When we last left the Star Wars comics universe, Dark Horse’s 20-year publishing license was set to expire with the end of 2014, with Marvel taking over all comic book publishings set within the Star Wars universe. I would make a joke about how this is kind of like this movie I once saw where an emperor rules an entire galaxy with an iron fist. I think it was Flash Gordon, but my memory fails me at the moment.
Anyway, the end of 2014 has come and gone, and sure enough, the Star Wars collection on Dark Horse’s store has gone silent, nary a book in sight. Meanwhile, Marvel is preparing their first foray into publishing new Star Wars comics with the upcoming Star Wars #1. Like the delicious Dark Horse series I talked about last time, this title is again set immediately following the events of Episode IV. I’m not entirely sure what the appeal of this era of the Star Wars canon is, but apparently, people really, really want to know what happens next. This new series does have the writing chops of Jason Aaron, which is notable in itself. And, if you have a chance to see any of the artwork, it certainly looks great. Even if the series is retreading covered ground, I think it will still be a great read. But, it is not what I’m talking about today. No, I want to talk about the last time Marvel released a comic called Star Wars.
Oddly enough, the Dark Horse series was not the first comic titled Star Wars to cover this time period. In fact, shortly after the A New Hope was released, Marvel Comics published the very first attempt to tell stories about the events immediately following the first movie. Unlike the next two series to use this name, the first six issues of the 1977 series were a direct adaptation of the film’s script, and for the most part, it’s pretty good. Some of the dialogue is a bit clunky, as can be expected in a comic from this period, but it’s a pretty straightforward adaptation, and it does a decent job.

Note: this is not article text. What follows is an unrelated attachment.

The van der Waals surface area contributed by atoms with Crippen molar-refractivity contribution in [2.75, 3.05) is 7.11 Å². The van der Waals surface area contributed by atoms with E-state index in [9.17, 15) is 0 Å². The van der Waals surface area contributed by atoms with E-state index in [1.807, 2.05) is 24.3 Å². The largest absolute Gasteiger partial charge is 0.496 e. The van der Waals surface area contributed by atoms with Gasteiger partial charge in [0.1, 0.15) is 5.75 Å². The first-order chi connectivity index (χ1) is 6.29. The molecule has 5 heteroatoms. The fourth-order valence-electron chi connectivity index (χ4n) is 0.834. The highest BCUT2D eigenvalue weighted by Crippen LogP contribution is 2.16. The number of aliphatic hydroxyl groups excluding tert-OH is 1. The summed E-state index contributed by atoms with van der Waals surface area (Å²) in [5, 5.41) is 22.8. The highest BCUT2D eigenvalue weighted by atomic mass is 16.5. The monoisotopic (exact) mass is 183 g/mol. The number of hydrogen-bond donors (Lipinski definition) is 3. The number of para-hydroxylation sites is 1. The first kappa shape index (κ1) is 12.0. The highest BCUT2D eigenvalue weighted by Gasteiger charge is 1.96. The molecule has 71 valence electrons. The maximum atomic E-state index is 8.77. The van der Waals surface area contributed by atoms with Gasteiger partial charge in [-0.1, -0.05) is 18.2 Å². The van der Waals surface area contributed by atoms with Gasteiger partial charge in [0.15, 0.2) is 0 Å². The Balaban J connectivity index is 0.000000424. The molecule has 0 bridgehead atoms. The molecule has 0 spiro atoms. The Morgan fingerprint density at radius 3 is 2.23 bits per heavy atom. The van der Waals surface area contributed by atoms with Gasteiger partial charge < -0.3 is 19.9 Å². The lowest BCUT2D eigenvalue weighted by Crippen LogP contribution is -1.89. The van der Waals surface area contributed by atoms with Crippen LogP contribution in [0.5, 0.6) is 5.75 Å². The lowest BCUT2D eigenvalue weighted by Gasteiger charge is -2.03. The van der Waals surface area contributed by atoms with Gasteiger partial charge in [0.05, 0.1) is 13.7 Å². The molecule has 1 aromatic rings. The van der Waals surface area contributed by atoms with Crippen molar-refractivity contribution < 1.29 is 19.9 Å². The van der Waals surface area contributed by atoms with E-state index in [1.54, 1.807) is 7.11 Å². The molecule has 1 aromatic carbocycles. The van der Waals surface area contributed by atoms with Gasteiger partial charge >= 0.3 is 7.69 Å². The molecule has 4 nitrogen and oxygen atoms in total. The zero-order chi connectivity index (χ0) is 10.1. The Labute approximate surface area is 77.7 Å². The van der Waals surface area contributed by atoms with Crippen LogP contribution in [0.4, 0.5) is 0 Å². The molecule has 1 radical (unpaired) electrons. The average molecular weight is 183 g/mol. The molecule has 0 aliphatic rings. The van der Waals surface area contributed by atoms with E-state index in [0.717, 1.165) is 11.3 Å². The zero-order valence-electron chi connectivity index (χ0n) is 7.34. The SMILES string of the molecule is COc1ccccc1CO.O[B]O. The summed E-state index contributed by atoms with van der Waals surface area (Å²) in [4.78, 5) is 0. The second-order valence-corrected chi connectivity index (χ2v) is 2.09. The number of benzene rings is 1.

What came after, though, is something unlike anything I’ve seen in the Star Wars universe and unlike anything we’ll likely see in the future. I think the important thing to remember is that, at this point, there was no “after” A New Hope. Now-a-days, we have decades of expanded universe material to read through. We’ve seen the years up until A New Hope, we’ve seen alternate stories set during the movie, and we’ve seen novels and comics that cover the time period immediately after. But, back in 1977, there was only the movie. This was something I briefly touched on last time with the Star Wars Holiday Special, but I think it’s even more glaring with this series.
Once the adaptation of the movie is done, the series goes off the rails, leaving us with something more akin to the sci-fi pulp serials from the 1930s. The story immediately following the adaptation follows Han Solo and Chewbacca as they leave the rebellion, reward in hand. They are almost immediately ambushed by Crimson Jack, the most dreaded space pirate in the galaxy, who alleviates them of their burdensome fortune, leaving Han and Chewie high and dry, with the bounty on their head as high as ever. They escape to a world on the outer-rim, where they are asked by a poor village to protect the residents from a ruthless bandit, who steals their money and women. There’s definitely a Seven Samurai vibe here, which makes a bit of sense. It’s no secret that Lucas based one of the original drafts of Star Wars on Akira Kurosawa’s Hidden Fortress. It’s no surprise that Roy Thomas might base the first post-movie story on another Kurosawa film.